[Humanist] 25.440 Fish on GeoHumanities et al.

Humanist Discussion Group willard.mccarty at mccarty.org.uk
Tue Nov 1 08:04:10 CET 2011

                 Humanist Discussion Group, Vol. 25, No. 440.
            Department of Digital Humanities, King's College London
                Submit to: humanist at lists.digitalhumanities.org

        Date: Tue, 01 Nov 2011 06:46:05 +0000
        From: Willard McCarty <willard.mccarty at mccarty.org.uk>
        Subject: Fish on "GeoHumanities" et al

Stanley Fish, in "The Triumph of the Humanities" (New York Times for 13 
June 2011), notices the recently published collection, GeoHumanities: 
Art, History, Text at the Edge of Place, ed. Michael Dear et al (London: 
Routledge, 2011), then goes on to scoop up BioHumanities and other 
hybrid fields of recent vintage to observe that,
> What this all suggests is that while we have been anguishing over the 
> fate of the humanities, the humanities have been busily moving into, 
> and even colonizing, the fields that were supposedly displacing them. 
> In the ‘70s and the ‘80s the humanities exported theory to the social 
> sciences and (with less influence) to the sciences; many disciplines 
> saw a pitched battle between the new watchwords — perspective, 
> contingency, dispersion, multi-vocality, intertextuality — and the 
> traditional techniques of dispassionate observation, the collection of 
> evidence, the drawing of warranted conclusions and the establishing of 
> solid fact. Now the dust has settled and the invaded disciplines have 
> incorporated much of what they resisted. Propositions that once seemed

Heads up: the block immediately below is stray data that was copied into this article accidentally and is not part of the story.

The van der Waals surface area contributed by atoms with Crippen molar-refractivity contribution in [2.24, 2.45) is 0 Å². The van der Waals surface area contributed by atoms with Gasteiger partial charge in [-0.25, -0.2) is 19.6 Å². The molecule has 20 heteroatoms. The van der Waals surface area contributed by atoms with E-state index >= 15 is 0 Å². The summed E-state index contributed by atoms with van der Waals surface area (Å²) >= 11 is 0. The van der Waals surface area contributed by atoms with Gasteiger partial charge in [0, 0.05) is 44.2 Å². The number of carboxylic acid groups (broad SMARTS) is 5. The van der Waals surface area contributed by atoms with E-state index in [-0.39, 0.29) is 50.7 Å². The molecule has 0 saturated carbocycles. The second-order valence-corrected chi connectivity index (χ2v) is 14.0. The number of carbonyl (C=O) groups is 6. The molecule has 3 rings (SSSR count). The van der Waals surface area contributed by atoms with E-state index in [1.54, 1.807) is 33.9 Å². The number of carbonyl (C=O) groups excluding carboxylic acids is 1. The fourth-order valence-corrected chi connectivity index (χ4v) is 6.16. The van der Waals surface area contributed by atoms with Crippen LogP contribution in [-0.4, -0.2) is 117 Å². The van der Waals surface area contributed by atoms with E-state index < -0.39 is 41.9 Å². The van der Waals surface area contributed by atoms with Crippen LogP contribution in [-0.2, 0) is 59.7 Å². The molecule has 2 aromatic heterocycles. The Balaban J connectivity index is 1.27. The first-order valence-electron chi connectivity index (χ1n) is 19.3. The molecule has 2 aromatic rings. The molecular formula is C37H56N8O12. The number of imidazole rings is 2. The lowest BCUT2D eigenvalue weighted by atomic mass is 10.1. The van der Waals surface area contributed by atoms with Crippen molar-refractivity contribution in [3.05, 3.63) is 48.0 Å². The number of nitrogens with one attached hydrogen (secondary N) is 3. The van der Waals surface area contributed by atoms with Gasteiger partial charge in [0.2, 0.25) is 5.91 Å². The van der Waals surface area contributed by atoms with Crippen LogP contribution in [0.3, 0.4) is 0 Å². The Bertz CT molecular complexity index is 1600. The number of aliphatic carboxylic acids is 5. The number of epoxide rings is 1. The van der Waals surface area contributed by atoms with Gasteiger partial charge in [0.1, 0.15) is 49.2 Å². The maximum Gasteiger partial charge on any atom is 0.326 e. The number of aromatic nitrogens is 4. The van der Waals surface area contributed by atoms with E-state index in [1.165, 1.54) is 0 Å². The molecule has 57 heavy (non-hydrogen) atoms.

> outlandish — all knowledge is mediated, even our certainties are 
> socially constructed — are now routinely asserted in precincts where 
> they were once feared as the harbingers of chaos and corrosive relativism.
> One could say then that the humanities are the victors in the theory 
> wars; nearly everyone now dances to their tune. But this conceptual 
> triumph has not brought with it a proportionate share of resources or 
> institutional support. Perhaps administrators still think of the 
> humanities as the province of precious insights that offer little to 
> those who are charged with the task of making sense of the world. 
> Volumes like “GeoHumanities” tell a different story, and it is one 
> that cannot be rehearsed too often.
for the whole thing.

I think we might tell a somewhat different story. I think we would shun 
sad notions of triumphal conquest or colonization. (Do we really have to 
play out within universities tragic errors of the past, configuring 
ourselves as agents of empire? How embarrassing! How misleading.) I 
think we would rather point to a drive or tendency to interdisciplinary 
research. And we might then go on to probe the role of the digital 
humanities as participant and urgent force in this quite remarkable change.



PS: My thanks to my colleague Dr Paul Caton for drawing my attention to 
Fish's article.
Professor Willard McCarty, Department of Digital Humanities, King's 
College London; Professor (fractional), University of Western Sydney; 
Editor, Interdisciplinary Science Reviews (www.isr-journal.org); Editor, 
Humanist (www.digitalhumanities.org/humanist/); www.mccarty.org.uk/

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